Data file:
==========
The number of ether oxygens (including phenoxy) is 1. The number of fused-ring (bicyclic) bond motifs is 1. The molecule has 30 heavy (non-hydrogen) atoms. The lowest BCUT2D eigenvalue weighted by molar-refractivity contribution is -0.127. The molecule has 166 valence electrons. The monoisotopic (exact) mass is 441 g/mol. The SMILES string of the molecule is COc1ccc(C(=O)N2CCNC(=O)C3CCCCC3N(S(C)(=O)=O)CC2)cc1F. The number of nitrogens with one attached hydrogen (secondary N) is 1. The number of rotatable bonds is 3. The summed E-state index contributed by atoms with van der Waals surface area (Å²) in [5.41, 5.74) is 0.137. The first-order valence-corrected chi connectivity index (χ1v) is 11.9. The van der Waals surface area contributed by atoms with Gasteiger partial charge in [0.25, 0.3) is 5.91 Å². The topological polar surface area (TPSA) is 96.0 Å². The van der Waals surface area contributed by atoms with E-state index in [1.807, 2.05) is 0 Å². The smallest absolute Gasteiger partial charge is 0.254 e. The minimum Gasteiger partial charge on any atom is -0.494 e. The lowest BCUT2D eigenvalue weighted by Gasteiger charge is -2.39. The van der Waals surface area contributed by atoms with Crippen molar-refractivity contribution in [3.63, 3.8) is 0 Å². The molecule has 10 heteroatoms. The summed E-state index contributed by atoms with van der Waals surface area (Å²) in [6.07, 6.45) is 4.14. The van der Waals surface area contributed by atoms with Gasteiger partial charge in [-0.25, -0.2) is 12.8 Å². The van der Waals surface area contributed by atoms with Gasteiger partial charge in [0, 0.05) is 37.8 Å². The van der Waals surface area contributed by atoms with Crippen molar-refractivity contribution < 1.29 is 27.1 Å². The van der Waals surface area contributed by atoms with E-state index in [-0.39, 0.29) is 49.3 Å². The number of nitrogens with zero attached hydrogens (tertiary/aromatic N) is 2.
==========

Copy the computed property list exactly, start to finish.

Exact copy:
The number of ether oxygens (including phenoxy) is 1. The number of fused-ring (bicyclic) bond motifs is 1. The molecule has 30 heavy (non-hydrogen) atoms. The lowest BCUT2D eigenvalue weighted by molar-refractivity contribution is -0.127. The molecule has 166 valence electrons. The monoisotopic (exact) mass is 441 g/mol. The SMILES string of the molecule is COc1ccc(C(=O)N2CCNC(=O)C3CCCCC3N(S(C)(=O)=O)CC2)cc1F. The number of nitrogens with one attached hydrogen (secondary N) is 1. The number of rotatable bonds is 3. The summed E-state index contributed by atoms with van der Waals surface area (Å²) in [5.41, 5.74) is 0.137. The first-order valence-corrected chi connectivity index (χ1v) is 11.9. The van der Waals surface area contributed by atoms with Gasteiger partial charge in [0.25, 0.3) is 5.91 Å². The topological polar surface area (TPSA) is 96.0 Å². The van der Waals surface area contributed by atoms with E-state index in [1.807, 2.05) is 0 Å². The smallest absolute Gasteiger partial charge is 0.254 e. The minimum Gasteiger partial charge on any atom is -0.494 e. The lowest BCUT2D eigenvalue weighted by Gasteiger charge is -2.39. The van der Waals surface area contributed by atoms with Crippen molar-refractivity contribution in [3.63, 3.8) is 0 Å². The molecule has 10 heteroatoms. The summed E-state index contributed by atoms with van der Waals surface area (Å²) in [6.07, 6.45) is 4.14. The van der Waals surface area contributed by atoms with Gasteiger partial charge in [-0.25, -0.2) is 12.8 Å². The van der Waals surface area contributed by atoms with Gasteiger partial charge in [0, 0.05) is 37.8 Å². The van der Waals surface area contributed by atoms with Crippen molar-refractivity contribution < 1.29 is 27.1 Å². The van der Waals surface area contributed by atoms with E-state index in [-0.39, 0.29) is 49.3 Å². The number of nitrogens with zero attached hydrogens (tertiary/aromatic N) is 2.